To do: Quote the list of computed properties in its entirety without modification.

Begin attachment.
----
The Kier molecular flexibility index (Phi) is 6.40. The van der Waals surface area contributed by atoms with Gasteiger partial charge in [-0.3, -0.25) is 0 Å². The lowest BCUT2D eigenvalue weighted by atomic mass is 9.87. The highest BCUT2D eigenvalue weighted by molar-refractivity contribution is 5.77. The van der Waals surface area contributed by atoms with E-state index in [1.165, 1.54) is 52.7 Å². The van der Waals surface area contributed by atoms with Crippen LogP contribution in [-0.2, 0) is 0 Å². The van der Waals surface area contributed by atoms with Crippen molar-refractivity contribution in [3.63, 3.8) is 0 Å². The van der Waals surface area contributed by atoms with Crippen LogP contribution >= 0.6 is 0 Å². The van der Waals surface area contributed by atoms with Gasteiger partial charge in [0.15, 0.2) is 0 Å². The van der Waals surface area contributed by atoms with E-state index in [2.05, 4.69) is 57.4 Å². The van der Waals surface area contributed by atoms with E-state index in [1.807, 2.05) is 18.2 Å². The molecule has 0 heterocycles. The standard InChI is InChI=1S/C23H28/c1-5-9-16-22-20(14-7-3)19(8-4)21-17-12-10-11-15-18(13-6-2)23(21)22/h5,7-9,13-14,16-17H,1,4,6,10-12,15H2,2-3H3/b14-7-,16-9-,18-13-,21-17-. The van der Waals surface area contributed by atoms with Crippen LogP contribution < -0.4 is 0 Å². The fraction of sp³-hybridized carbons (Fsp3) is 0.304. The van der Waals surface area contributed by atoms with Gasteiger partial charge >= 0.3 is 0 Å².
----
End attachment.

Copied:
The Kier molecular flexibility index (Phi) is 6.40. The van der Waals surface area contributed by atoms with Gasteiger partial charge in [-0.3, -0.25) is 0 Å². The lowest BCUT2D eigenvalue weighted by atomic mass is 9.87. The highest BCUT2D eigenvalue weighted by molar-refractivity contribution is 5.77. The van der Waals surface area contributed by atoms with E-state index in [1.165, 1.54) is 52.7 Å². The van der Waals surface area contributed by atoms with Crippen LogP contribution in [-0.2, 0) is 0 Å². The van der Waals surface area contributed by atoms with Crippen molar-refractivity contribution in [3.63, 3.8) is 0 Å². The van der Waals surface area contributed by atoms with Crippen LogP contribution >= 0.6 is 0 Å². The van der Waals surface area contributed by atoms with Gasteiger partial charge in [0.15, 0.2) is 0 Å². The van der Waals surface area contributed by atoms with E-state index in [2.05, 4.69) is 57.4 Å². The van der Waals surface area contributed by atoms with E-state index in [1.807, 2.05) is 18.2 Å². The molecule has 0 heterocycles. The standard InChI is InChI=1S/C23H28/c1-5-9-16-22-20(14-7-3)19(8-4)21-17-12-10-11-15-18(13-6-2)23(21)22/h5,7-9,13-14,16-17H,1,4,6,10-12,15H2,2-3H3/b14-7-,16-9-,18-13-,21-17-. The van der Waals surface area contributed by atoms with Crippen LogP contribution < -0.4 is 0 Å². The fraction of sp³-hybridized carbons (Fsp3) is 0.304. The van der Waals surface area contributed by atoms with Gasteiger partial charge >= 0.3 is 0 Å².